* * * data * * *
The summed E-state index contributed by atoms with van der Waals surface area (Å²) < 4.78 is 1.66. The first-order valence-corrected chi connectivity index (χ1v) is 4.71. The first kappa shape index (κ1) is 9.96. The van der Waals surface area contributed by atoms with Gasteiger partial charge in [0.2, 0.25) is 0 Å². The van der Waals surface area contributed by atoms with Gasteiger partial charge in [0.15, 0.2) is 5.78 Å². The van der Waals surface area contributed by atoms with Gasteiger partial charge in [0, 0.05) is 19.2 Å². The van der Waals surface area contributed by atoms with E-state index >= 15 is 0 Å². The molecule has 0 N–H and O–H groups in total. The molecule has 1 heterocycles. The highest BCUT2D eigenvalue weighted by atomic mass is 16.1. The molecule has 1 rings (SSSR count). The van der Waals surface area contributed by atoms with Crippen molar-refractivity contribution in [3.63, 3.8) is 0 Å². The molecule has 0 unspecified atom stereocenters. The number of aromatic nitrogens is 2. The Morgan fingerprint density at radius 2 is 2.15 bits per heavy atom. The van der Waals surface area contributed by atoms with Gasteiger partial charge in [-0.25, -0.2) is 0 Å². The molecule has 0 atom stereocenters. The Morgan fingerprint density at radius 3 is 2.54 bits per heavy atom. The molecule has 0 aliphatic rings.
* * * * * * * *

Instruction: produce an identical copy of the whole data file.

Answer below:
The summed E-state index contributed by atoms with van der Waals surface area (Å²) < 4.78 is 1.66. The first-order valence-corrected chi connectivity index (χ1v) is 4.71. The first kappa shape index (κ1) is 9.96. The van der Waals surface area contributed by atoms with Gasteiger partial charge in [0.2, 0.25) is 0 Å². The van der Waals surface area contributed by atoms with Gasteiger partial charge in [0.15, 0.2) is 5.78 Å². The van der Waals surface area contributed by atoms with Gasteiger partial charge in [0, 0.05) is 19.2 Å². The van der Waals surface area contributed by atoms with E-state index >= 15 is 0 Å². The molecule has 0 N–H and O–H groups in total. The molecule has 1 heterocycles. The highest BCUT2D eigenvalue weighted by atomic mass is 16.1. The molecule has 1 rings (SSSR count). The van der Waals surface area contributed by atoms with Crippen molar-refractivity contribution in [3.63, 3.8) is 0 Å². The molecule has 0 unspecified atom stereocenters. The number of aromatic nitrogens is 2. The Morgan fingerprint density at radius 2 is 2.15 bits per heavy atom. The van der Waals surface area contributed by atoms with Gasteiger partial charge in [-0.25, -0.2) is 0 Å². The molecule has 0 atom stereocenters. The Morgan fingerprint density at radius 3 is 2.54 bits per heavy atom. The molecule has 0 aliphatic rings.